“In a recent letter to McGuinty, Melancthon Township Mayor Bill Hill noted his township is at the headwaters of five major rivers — including the Grand — ‘and the impact of this project will affect approximately one million Ontarians downstream from our township.’ Hill said he met recently with Natural Resources Minister Linda Jeffrey and came away from the meeting feeling the province is ready to ‘rubber stamp’ the quarry proposal.”

“The proposed pit will be 60 metres (200 feet) in depth — well below the water table — requiring the operators to pump a reported 600 million litres of water from the quarry each day. Highland has said it will pump that water back into the aquifer (water table), but opponents are concerned about the water being exposure to dirt, diesel fuel and blasting residue before it is pumped back into the ground.”

Update 3: On Sunday morning, 680News reported, “A group of protestors on a five day march against a proposed mega-quarry passed the half-way mark of their 119 kilometre journey Sunday morning, just outside of Orangeville. …They plan to finish the march with a rally on Tuesday afternoon at a potato farm next to the proposed quarry site on Highway 124. …Carl Cosack, a local cattle and horse rancher, is worried the proposed mega-quarry will harm water supplies. ‘It will destroy productive farmland and threaten the headwaters of three important rivers – the Grand, the Nottawasaga and the Pine- water sources for one million people. 200 feet below the water table is deeper than Niagara Falls and will require the extraction of 600 million litres of water per day. They claim it will not have a negative impact, it’s simply not credible.'”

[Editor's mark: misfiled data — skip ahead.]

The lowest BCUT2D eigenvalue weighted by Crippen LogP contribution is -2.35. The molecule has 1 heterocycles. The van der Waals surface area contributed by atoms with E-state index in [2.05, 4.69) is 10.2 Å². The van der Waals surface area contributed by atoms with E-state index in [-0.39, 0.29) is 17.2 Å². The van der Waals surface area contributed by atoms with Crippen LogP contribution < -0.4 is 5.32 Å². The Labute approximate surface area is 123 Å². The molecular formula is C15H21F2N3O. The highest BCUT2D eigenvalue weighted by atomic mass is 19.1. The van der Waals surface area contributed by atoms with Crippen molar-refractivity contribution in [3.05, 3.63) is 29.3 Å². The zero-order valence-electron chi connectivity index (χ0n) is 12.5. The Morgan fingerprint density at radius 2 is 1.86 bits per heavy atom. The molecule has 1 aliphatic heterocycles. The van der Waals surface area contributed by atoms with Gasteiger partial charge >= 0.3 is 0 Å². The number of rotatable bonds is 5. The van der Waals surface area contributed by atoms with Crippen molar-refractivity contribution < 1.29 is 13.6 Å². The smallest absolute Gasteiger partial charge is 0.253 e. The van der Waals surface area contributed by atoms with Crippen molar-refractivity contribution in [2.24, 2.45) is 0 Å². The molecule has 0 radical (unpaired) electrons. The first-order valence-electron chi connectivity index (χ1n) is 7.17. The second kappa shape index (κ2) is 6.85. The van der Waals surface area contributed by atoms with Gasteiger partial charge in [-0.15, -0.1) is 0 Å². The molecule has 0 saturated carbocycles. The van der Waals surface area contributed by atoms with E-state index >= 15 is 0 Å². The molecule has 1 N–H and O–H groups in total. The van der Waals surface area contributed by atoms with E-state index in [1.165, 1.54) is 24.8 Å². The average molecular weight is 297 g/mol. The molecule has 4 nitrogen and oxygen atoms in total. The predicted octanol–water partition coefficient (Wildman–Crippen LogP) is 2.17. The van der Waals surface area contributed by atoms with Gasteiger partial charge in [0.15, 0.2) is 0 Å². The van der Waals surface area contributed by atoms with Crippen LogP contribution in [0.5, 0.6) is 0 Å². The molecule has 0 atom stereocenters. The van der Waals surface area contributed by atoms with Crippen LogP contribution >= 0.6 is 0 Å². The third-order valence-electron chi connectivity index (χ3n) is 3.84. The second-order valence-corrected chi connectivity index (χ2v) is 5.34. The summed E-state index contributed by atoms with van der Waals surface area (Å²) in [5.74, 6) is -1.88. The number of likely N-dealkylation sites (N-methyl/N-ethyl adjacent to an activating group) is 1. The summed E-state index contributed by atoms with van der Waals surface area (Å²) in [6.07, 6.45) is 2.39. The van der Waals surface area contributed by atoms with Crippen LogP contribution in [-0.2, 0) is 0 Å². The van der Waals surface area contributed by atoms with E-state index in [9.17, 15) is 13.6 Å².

And on Sunday afternoon, the Toronto Star continued to follow this story. That report notes, “Because the water table in Melancthon Township is high, Highland would have to pump 600 million litres of water a day from the quarry, equivalent to the volume used by 2.7 million Ontarians. Having to store the water for three days to reduce sediment means having to handle 1.8 billion litres of water per day, both sides agree. The technology exists to manage such volumes, the company says.”

Past campaign blogs on this can be read at http://canadians.org/campaignblog/?s=melancthon.